While they lasted the Arrows featured one of the greatest lacrosse players of the era in Paul Suggate.  Suggate easily led the NLL in scoring in 1974 with a ridiculous 115 goals and 124 assists in only 40 games.  That was over 50 points ahead of the league’s second leading scorer.  In 1975 he finished 2nd to Doug Hayes of the Long Island Tomahawks and was overall the greatest scorer in the National Lacrosse League’s brief history.

Americans of the 1970′s weren’t all that familiar with box lacrosse and the NLL wasn’t shy about marketing the sport’s hockey-style s“violence to get them through the turnstiles.  The Arrows’ radio commercials featured a voiceover endorsement from Attila the Hun.  The team’s mascot was a Neanderthal goon named Crunch Crosscheck (see logo above right).  A fight-filled June 1975 game against the Philadelphia Wings at the Capital Centre in Landover included a wild bench-clearing brawl and the spectacle of Wings’ players Carm Collins, Larry Lloyd and Zeny Lipinski allegedly beating a group of Arrows fans with their lacrosse sticks.  13 Arrows and 12 Wings players were later fined by Commissioner Gerry Patterson and Collins, Lloyd and Lipinsky were charged with assault and battery by the local state’s attorney.

 

==Arrows Matches on Fun While It Lasted==

Season Date Opponent Score Program Other
1974 8/8/1974 @ Montreal Quebecois L 14-12 Program
1974 8/18/1974 vs. Rochester Griffins W 12-9 Program
1975 4/12/1975 @ Philadelphia Wings ?? Program

 

==Links==

National Lacrosse League Programs

Attila Gives His Approval“, Joe Jares, Sports Illustrated, June 3, 1974

Two Ways To Stick It To ‘em” Larry Keith, Sports Illustrated, July 7, 1975

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Written by andycrossley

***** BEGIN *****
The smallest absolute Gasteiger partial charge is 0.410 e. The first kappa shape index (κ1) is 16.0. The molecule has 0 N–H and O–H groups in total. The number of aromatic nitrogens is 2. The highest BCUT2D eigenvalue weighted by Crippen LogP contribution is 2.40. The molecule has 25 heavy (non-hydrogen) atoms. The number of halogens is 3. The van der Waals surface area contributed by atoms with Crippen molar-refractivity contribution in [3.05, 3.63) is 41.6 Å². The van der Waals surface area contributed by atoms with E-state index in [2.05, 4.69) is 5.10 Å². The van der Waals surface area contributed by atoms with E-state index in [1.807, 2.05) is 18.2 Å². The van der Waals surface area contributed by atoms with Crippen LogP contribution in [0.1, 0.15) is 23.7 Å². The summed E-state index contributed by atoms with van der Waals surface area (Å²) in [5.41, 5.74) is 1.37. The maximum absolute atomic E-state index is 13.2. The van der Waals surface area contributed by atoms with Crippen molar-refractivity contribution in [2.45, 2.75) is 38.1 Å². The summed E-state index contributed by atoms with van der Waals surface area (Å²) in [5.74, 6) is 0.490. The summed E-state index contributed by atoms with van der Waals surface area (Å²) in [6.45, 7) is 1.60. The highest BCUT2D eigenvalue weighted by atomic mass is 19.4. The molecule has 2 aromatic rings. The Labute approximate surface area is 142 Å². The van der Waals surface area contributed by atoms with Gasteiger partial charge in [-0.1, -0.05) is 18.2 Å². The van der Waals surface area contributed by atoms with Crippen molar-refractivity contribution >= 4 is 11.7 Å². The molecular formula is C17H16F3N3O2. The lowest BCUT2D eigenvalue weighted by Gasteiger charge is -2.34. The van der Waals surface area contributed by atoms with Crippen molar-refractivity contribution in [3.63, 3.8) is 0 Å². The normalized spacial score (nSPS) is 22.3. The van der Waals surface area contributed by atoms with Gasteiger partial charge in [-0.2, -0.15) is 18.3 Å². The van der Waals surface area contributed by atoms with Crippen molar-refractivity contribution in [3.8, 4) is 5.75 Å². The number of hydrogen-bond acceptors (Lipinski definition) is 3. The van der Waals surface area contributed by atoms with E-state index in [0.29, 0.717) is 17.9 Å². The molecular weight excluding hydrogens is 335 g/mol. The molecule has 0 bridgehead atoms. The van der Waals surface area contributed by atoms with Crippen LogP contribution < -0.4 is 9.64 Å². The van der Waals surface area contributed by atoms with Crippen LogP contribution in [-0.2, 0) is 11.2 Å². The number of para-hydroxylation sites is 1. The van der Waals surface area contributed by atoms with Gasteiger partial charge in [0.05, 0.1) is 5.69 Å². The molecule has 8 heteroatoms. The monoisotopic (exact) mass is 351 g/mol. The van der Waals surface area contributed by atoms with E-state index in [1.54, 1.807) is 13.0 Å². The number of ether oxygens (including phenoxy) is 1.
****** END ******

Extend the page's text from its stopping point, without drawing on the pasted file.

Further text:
March 10th, 2014 at 2:54 am

1975 Long Island Tomahawks

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National Lacrosse League (1975)

Born: 1975 – The Toronto Tomahawks relocate to Long Island, NY.
Died: February 1976 – The NLL ceases operations.

Arena: Nassau Coliseum (14,300)

Team Colors:

Owner: Bruce Norris

 

The Long Island Tomahawks were a pro box lacrosse team that played at Nassau Coliseum in the summer of 1975.  The team’s ancestry is a little convoluted.  Owner Bruce Norris, who also owned the Detroit Red Wings of the National Hockey League, was an original investor in the National Lacrosse League.  During the league’s first season in 1974, Norris owned the league’s Toronto Tomahawks franchise.  The Tomahawks floundered at Maple Leaf Gardens and the team was shifted to new ownership in Boston for the 1975 season.  Norris, meanwhile, kept the Tomahawks name and logo and bought the 1974 league champion Rochester Griffins franchise and moved it downstate to Long Island.

Despite the name lifted from Norris’ old Toronto club, the Long Island Tomahawks traced their history to the Griffins and you can see on their game program (above right) that they promoted themselves as the “1974 World Champions” of pro lacrosse.

Modern day box lacrosse fans are familiar with the game played on Astroturf carpets, but the National Lacrosse League of the 1970′s played on wooden courts laid over the ice at hockey arenas.  The Tomahawks’ court was painted an unusual white color, which you can see in the video below.  The league’s other teams typically played on green wooden surfaces.